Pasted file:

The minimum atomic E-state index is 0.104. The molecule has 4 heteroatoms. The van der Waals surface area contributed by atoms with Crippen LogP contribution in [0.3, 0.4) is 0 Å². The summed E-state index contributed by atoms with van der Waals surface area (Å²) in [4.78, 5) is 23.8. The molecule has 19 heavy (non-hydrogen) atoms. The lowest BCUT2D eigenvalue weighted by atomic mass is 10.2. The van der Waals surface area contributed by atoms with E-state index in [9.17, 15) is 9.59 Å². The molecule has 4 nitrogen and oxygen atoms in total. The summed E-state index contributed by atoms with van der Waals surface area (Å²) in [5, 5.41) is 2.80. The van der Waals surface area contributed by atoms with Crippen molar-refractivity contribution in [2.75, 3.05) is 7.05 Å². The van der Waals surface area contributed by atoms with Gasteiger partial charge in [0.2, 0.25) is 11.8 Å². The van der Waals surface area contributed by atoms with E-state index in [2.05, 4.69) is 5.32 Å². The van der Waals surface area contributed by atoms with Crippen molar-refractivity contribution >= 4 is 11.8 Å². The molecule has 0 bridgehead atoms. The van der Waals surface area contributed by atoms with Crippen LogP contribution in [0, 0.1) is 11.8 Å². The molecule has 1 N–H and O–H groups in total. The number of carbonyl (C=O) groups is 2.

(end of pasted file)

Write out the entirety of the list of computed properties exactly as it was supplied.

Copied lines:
The minimum atomic E-state index is 0.104. The molecule has 4 heteroatoms. The van der Waals surface area contributed by atoms with Crippen LogP contribution in [0.3, 0.4) is 0 Å². The summed E-state index contributed by atoms with van der Waals surface area (Å²) in [4.78, 5) is 23.8. The molecule has 19 heavy (non-hydrogen) atoms. The lowest BCUT2D eigenvalue weighted by atomic mass is 10.2. The van der Waals surface area contributed by atoms with E-state index in [9.17, 15) is 9.59 Å². The molecule has 4 nitrogen and oxygen atoms in total. The summed E-state index contributed by atoms with van der Waals surface area (Å²) in [5, 5.41) is 2.80. The van der Waals surface area contributed by atoms with Crippen molar-refractivity contribution in [2.75, 3.05) is 7.05 Å². The van der Waals surface area contributed by atoms with Gasteiger partial charge in [0.2, 0.25) is 11.8 Å². The van der Waals surface area contributed by atoms with E-state index in [2.05, 4.69) is 5.32 Å². The van der Waals surface area contributed by atoms with Crippen molar-refractivity contribution >= 4 is 11.8 Å². The molecule has 0 bridgehead atoms. The van der Waals surface area contributed by atoms with Crippen LogP contribution in [0, 0.1) is 11.8 Å². The molecule has 1 N–H and O–H groups in total. The number of carbonyl (C=O) groups is 2.